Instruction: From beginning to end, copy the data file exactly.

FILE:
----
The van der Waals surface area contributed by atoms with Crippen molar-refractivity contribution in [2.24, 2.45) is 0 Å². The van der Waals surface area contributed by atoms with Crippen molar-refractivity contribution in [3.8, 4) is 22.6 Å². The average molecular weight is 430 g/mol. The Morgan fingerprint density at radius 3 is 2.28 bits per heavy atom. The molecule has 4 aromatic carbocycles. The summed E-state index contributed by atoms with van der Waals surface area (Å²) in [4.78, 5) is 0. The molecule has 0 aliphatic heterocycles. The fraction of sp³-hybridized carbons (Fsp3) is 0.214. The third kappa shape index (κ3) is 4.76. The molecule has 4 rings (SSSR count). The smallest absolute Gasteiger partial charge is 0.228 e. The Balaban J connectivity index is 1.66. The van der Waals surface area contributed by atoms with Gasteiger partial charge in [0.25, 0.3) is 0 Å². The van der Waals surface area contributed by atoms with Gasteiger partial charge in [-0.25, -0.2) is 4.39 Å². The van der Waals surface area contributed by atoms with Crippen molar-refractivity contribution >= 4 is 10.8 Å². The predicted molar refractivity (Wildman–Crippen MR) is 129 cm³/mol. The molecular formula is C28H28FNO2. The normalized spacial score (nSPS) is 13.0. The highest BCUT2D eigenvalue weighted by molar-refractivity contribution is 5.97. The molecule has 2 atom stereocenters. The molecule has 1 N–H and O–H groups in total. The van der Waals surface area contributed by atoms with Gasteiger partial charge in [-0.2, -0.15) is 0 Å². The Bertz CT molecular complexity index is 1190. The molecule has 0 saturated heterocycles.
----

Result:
The van der Waals surface area contributed by atoms with Crippen molar-refractivity contribution in [2.24, 2.45) is 0 Å². The van der Waals surface area contributed by atoms with Crippen molar-refractivity contribution in [3.8, 4) is 22.6 Å². The average molecular weight is 430 g/mol. The Morgan fingerprint density at radius 3 is 2.28 bits per heavy atom. The molecule has 4 aromatic carbocycles. The summed E-state index contributed by atoms with van der Waals surface area (Å²) in [4.78, 5) is 0. The molecule has 0 aliphatic heterocycles. The fraction of sp³-hybridized carbons (Fsp3) is 0.214. The third kappa shape index (κ3) is 4.76. The molecule has 4 rings (SSSR count). The smallest absolute Gasteiger partial charge is 0.228 e. The Balaban J connectivity index is 1.66. The van der Waals surface area contributed by atoms with Gasteiger partial charge in [0.25, 0.3) is 0 Å². The van der Waals surface area contributed by atoms with Gasteiger partial charge in [-0.25, -0.2) is 4.39 Å². The van der Waals surface area contributed by atoms with Crippen molar-refractivity contribution >= 4 is 10.8 Å². The predicted molar refractivity (Wildman–Crippen MR) is 129 cm³/mol. The molecular formula is C28H28FNO2. The normalized spacial score (nSPS) is 13.0. The highest BCUT2D eigenvalue weighted by molar-refractivity contribution is 5.97. The molecule has 2 atom stereocenters. The molecule has 1 N–H and O–H groups in total. The van der Waals surface area contributed by atoms with Gasteiger partial charge in [-0.2, -0.15) is 0 Å². The Bertz CT molecular complexity index is 1190. The molecule has 0 saturated heterocycles.